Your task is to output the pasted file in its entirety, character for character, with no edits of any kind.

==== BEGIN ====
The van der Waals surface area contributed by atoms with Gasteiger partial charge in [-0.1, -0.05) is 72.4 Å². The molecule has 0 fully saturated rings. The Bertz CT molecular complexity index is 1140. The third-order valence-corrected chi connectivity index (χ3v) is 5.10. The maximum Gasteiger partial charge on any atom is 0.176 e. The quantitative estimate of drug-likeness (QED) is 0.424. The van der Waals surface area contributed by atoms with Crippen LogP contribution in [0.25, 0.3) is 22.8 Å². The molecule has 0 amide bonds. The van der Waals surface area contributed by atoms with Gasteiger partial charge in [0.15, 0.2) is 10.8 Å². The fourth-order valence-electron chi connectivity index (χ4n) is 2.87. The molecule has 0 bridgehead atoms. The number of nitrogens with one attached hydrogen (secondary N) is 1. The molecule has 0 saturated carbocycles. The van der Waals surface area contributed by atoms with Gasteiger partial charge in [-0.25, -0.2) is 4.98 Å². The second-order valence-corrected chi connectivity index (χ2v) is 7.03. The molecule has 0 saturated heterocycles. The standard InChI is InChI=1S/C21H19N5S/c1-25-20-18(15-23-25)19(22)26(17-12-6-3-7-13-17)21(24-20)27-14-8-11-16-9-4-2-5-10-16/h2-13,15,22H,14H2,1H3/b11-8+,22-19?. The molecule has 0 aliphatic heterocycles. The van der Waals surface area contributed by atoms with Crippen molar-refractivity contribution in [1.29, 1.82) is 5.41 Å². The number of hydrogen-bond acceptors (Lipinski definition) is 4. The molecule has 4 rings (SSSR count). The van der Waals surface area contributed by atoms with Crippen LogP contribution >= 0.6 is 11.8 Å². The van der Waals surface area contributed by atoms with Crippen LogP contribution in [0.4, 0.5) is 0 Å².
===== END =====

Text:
The van der Waals surface area contributed by atoms with Gasteiger partial charge in [-0.1, -0.05) is 72.4 Å². The molecule has 0 fully saturated rings. The Bertz CT molecular complexity index is 1140. The third-order valence-corrected chi connectivity index (χ3v) is 5.10. The maximum Gasteiger partial charge on any atom is 0.176 e. The quantitative estimate of drug-likeness (QED) is 0.424. The van der Waals surface area contributed by atoms with Crippen LogP contribution in [0.25, 0.3) is 22.8 Å². The molecule has 0 amide bonds. The van der Waals surface area contributed by atoms with Gasteiger partial charge in [0.15, 0.2) is 10.8 Å². The fourth-order valence-electron chi connectivity index (χ4n) is 2.87. The molecule has 0 bridgehead atoms. The number of nitrogens with one attached hydrogen (secondary N) is 1. The molecule has 0 saturated carbocycles. The van der Waals surface area contributed by atoms with Gasteiger partial charge in [-0.25, -0.2) is 4.98 Å². The second-order valence-corrected chi connectivity index (χ2v) is 7.03. The molecule has 0 saturated heterocycles. The standard InChI is InChI=1S/C21H19N5S/c1-25-20-18(15-23-25)19(22)26(17-12-6-3-7-13-17)21(24-20)27-14-8-11-16-9-4-2-5-10-16/h2-13,15,22H,14H2,1H3/b11-8+,22-19?. The molecule has 0 aliphatic heterocycles. The van der Waals surface area contributed by atoms with Crippen molar-refractivity contribution in [1.29, 1.82) is 5.41 Å². The number of hydrogen-bond acceptors (Lipinski definition) is 4. The molecule has 4 rings (SSSR count). The van der Waals surface area contributed by atoms with Crippen LogP contribution >= 0.6 is 11.8 Å². The van der Waals surface area contributed by atoms with Crippen LogP contribution in [0.4, 0.5) is 0 Å².